Meet the Team: Padric Part 2

This week, I’m digging a little deeper into other considerations when companies grow in the U.S.

We Speak Different Languages

While it may seem obvious, it’s important to remember that American English and British English can be very different. It’s not enough to remove the U’s and replace the S’s with Z’s on your website. (But please do that too!) You’ll also need to understand nuances in tone and conversational approach. I often tell clients to be “uncomfortably bold” in their sales pitch when presenting to Americans. Don’t just describe your achievements- sell them! It’s simply not enough to be humble, passive or self-deprecating in the U.S. market. How you talk about your company can project confidence and reassure potential customers or investors. Also, practice makes perfect. The more you travel in the U.S., the more familiar you will become with American humour, the language of American sales, and the subtle differences in cultural and conversation. Don’t be afraid to ask for feedback or a second opinion from a trusted adviser, or even from your clients themselves.

The U.S. is not a Piggy Bank

It is true that the United States is the global capital of venture capital. In Q4 of 2016, U.S. VC-backed companies raised $12.7 billion across 1,744 deals. The San Francisco Bay Area, New York City, and Boston are the top three metro regions for investment, ranked by volume of deal flow and value in dollars. However, this doesn’t guarantee you will be able to raise a round in the United States. American investors are often sold on vision, but they will require local market traction, too. Many will want to see a U.S. office, and some will even require relocation of your senior team. My recommendation is to build a presence and gain momentum in the market before asking investors to open their wallets. This will provide a vastly more compelling story, and increase your chances of getting a VC’s attention.

There are also regional differences in risk appetite. If VC appetite is a spectrum, the UK is relatively more conservative (risk-adverse) and Silicon Valley is bolder (risk-friendly). In the UK, investors will want to see a track record and demonstrable return. In the Valley, you’ll need a clear and ambitious vision of the future to stand out. New York is somewhere in between. Like with language, as you travel and meet with potential investors, you will start to see subtle differences that can have a big impact on your success. What is most important is that you find the right investor who can help you grow and scale up by using their networks and experience, so do your research before fundraising.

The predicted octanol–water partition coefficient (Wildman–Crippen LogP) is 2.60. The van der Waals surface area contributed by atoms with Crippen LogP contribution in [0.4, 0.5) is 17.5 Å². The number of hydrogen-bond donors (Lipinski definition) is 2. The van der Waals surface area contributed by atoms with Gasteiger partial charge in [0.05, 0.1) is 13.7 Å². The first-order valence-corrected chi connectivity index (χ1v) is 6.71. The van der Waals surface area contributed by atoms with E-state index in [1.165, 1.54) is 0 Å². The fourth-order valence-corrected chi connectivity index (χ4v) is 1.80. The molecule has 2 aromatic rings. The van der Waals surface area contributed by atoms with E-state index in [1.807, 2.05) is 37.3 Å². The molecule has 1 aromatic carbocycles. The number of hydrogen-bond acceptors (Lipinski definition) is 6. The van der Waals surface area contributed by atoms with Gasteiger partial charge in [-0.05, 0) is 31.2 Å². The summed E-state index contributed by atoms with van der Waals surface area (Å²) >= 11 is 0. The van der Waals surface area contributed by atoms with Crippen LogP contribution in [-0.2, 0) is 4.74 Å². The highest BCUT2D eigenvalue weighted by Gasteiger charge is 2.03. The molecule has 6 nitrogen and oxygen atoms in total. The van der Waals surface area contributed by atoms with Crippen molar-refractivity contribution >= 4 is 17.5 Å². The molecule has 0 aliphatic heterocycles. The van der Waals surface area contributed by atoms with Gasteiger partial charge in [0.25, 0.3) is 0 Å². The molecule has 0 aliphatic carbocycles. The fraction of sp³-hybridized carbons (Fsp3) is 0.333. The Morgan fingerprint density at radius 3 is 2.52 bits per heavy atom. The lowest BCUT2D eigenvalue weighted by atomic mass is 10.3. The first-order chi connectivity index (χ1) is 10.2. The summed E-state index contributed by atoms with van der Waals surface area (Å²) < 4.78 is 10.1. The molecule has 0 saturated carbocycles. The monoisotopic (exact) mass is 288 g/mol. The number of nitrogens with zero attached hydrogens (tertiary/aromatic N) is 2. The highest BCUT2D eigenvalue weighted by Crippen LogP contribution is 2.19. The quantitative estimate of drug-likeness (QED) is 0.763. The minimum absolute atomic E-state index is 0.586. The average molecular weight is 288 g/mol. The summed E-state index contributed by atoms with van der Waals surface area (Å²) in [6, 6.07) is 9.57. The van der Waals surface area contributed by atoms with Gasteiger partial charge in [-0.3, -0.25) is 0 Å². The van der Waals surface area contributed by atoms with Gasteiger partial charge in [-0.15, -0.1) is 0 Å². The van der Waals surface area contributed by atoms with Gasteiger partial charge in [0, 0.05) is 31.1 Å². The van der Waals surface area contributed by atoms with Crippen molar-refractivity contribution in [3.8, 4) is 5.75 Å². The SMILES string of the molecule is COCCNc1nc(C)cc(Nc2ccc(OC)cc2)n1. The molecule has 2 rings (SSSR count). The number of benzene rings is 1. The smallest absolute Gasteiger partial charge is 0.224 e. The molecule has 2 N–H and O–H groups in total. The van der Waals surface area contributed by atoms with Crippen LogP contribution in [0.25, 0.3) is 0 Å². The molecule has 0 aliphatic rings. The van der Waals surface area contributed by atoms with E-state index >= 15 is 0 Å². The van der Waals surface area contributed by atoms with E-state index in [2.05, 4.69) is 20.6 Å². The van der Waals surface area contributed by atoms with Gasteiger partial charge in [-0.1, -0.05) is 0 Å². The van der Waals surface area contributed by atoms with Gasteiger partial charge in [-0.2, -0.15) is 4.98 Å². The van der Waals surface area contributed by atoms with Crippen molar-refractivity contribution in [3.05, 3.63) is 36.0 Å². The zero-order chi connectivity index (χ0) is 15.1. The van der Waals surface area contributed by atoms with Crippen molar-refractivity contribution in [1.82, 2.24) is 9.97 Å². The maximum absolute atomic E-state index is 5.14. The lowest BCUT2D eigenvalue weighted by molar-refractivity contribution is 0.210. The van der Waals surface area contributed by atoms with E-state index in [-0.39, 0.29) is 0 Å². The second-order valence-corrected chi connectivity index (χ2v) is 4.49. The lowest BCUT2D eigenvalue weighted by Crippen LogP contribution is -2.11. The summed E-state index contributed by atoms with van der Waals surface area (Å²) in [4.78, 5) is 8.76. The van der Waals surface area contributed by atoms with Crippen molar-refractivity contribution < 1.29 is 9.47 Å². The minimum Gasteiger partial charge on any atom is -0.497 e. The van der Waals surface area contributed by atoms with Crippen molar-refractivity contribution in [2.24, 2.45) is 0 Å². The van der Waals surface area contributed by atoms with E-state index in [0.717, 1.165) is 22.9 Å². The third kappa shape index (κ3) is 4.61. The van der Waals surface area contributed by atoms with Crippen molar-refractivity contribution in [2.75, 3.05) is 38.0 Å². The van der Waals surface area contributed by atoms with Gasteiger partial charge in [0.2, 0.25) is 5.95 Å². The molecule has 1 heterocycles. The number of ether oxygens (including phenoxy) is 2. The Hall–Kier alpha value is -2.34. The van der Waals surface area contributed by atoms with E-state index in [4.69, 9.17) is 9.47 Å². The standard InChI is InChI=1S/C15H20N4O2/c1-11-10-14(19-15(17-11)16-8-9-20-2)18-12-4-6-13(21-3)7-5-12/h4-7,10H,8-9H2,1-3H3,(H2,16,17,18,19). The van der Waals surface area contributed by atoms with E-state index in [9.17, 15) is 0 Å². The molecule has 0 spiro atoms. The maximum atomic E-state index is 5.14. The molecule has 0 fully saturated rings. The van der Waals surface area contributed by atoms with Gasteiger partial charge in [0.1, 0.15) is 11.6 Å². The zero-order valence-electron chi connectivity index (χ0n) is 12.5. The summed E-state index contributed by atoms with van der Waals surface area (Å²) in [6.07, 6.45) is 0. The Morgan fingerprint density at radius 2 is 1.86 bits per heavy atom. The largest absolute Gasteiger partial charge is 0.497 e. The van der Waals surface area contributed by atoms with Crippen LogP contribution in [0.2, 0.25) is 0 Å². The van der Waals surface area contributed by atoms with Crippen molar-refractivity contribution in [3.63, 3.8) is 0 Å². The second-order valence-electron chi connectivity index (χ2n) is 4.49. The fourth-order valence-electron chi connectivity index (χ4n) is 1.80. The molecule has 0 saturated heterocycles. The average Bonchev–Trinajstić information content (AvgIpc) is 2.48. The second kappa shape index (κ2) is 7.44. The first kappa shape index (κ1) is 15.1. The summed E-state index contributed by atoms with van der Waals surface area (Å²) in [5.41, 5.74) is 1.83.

Who Buys? Who Uses? Who Pays?

Part of my job is to challenge existing presumptions, and part of that involves stress-testing business models. Often, your company’s successful business model in the UK isn’t 100% replicable in other markets- it will require reconsideration and adaptation. There are three fundamental questions that can be applied to every business: (1) Who buys your product? Who is the decision maker that pulls the trigger on a purchase? This is the person you should be marketing to. (2) Who uses your product? Especially in enterprise sales, this is not always the person who buys it. Users need a good product experience and customer support, and they can be an excellent source of feedback to continue improving or localising your offering. And (3) Who pays for it? In some industries- notably healthcare- the payer is separate from both the decision maker and the user. You’ll need to understand all three pieces and get buy-in from each in order to make the model work.

Rally The Willing / Use Your Resources

While being a Founder can be lonely, you’re not at all alone in the journey! Don’t forget to use your network to your advantage and leverage the resources at your disposal. My advice is to start with what you know. Mine your existing clients for foreign contacts, trace the company back to its HQ, and ask for an introduction. Also, ask your investors if they have valuable contacts within their network, or if they can refer you to a colleague or friend with experience in your target market. 


There are two key public resources to help you scale up as well. First, the Mayor’s International Business Programme. We provide valuable advice and support for British companies looking to sell into new markets, and we feed through live business leads to help grow your pipeline—for free! We are also able to introduce you to local UK Department for International Trade (DIT) contacts who work in your target market. DIT is targeted on winning international business deals for British companies, so they will be helpful ally in your search for international clients.

Finally, remember that no single individual, organisation or programme will have all the answers. You’ll need a collection of people and resources to support your overseas growth. If you’re reading this, you’re an email away from contacting me, the U.S. Manager of the Mayor’s International Business Programme. I am always happy to help British entrepreneurs and companies to accelerate their growth in North America. You can see me as your local eyes and ears, or an extra pair of hands to help you. All you need to do is ask for what you need.